HM Borstal

Open Day 1964
Workhouse 1905
Cucumber House 1905
New Cottages 1905
Hollesley Bay Experiment
Bricklaying Class
Colonial College Poster
Reports 2003-2005
Governors Report 1990



Hollesley Bay had its beginnings as a Training Establishment in 1887 with the foundation of the Colonial College and Training Farms Limited by Mr. Robert Johnson on some 1,800 acres, covering roughly the area of the present estate.

The College, designed as much to meet a national need as to be a commercial organisation, derived its income from fee paying students. Its published objects were: "To provide for those intending to emigrate, a thoroughly sound and practical training before their departure": and the prospectus recommended two years residence as an essential ingredient to success in the Colonies. Many letters from old boys of the College suggest that these objectives were largely fulfilled.

For almost 20 years the College prospered, teaching its young men the whole range of agricultural subjects and giving instruction in a variety of other fields, extending from hygiene to geology. It is implied rather than stated, that the regime was designed to provide an inbuilt stiff upper lip as much as an academic knowledge. It is particularly interesting to note that the Director and Father figure of the College, Mr. Robert Johnson, was an active and dedicated worker in the field of penal reform. It seems most fitting that the ideals which he cherished are so closely achieved by the training methods in use here now.

There is a memorial of the old College still with us today in the shape of the main Borstal building.

As the impetus of colonisation began to fade about the turn of the century so in 1905 the College was taken over by the Central Committee of the London Unemployed Fund, soon to become the London Central (Unemployed) Body, and renamed the Hollesley Bay Farm Colony. This rather grim yet enlightened organisation tried to meet a very necessary social need by injecting a measure of hope in attempted cure of the apathy of some of London's thousands of unemployed. The means was to import men from London and employ them on farm work and rural industries for a month in the first instance and, if they were industrious and adapted to the work, then to settle them and their families in permanent employment either on the estate or elsewhere. Between two and three hundred men were accommodated at any one time; the venture was well intentioned and the degree of success although limited in terms of percentage can be more adequately measured in human terms by the number of people living in the area now who owe their present environment and circumstances to it.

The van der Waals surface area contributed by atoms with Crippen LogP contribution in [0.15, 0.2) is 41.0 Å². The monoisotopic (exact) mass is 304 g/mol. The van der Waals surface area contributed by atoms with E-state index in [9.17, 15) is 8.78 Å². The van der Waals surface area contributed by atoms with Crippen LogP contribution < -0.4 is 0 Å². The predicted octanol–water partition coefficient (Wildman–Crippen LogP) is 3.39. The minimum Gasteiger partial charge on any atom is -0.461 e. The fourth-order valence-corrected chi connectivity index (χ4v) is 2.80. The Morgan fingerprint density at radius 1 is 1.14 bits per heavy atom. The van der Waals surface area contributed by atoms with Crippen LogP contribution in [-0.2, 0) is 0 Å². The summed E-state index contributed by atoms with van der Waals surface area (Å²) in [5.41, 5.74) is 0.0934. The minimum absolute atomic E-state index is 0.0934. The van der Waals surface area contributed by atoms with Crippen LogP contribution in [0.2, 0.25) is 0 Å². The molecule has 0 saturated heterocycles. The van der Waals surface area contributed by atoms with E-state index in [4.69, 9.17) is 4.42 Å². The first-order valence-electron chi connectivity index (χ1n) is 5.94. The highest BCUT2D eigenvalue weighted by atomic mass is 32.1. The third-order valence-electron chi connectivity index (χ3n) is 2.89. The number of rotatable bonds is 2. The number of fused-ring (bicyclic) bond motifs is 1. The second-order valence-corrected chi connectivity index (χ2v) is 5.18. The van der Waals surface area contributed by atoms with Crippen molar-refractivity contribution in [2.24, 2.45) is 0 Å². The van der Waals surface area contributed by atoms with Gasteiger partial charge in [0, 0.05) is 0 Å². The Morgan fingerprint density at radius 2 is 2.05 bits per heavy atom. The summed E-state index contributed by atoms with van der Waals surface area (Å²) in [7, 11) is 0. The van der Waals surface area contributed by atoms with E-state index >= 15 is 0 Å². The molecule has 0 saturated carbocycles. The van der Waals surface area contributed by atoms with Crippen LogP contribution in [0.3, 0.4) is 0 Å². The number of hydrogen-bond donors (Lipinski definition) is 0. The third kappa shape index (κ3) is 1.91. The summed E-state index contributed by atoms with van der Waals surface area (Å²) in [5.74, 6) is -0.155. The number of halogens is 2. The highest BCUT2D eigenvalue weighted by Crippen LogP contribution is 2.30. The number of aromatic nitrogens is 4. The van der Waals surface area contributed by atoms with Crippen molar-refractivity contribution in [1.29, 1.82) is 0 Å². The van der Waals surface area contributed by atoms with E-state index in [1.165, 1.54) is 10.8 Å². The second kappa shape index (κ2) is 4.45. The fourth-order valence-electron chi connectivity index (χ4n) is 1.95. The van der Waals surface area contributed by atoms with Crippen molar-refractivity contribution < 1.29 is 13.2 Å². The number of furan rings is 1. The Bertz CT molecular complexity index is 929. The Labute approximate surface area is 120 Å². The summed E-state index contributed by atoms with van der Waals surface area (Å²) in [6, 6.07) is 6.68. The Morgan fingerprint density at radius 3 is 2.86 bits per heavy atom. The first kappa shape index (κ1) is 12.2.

As in the case of the old Colonial College, times changed; the nation ended another chapter in its chequered history and unemployment's despair was gone. In 1938 Hol1esley Bay was acquired by the Prison Commission to fill a new need to train young offenders within the framework of the relatively new Borstal system.

Take a look at the reports by the Independent Monitoring Boards on Hollesley Bay Prison and the Warren Hill Young Offender Institution for an up-to-date account of the establishements. Take a look also at how it was in 1990 by reading the Governor's account in that year.

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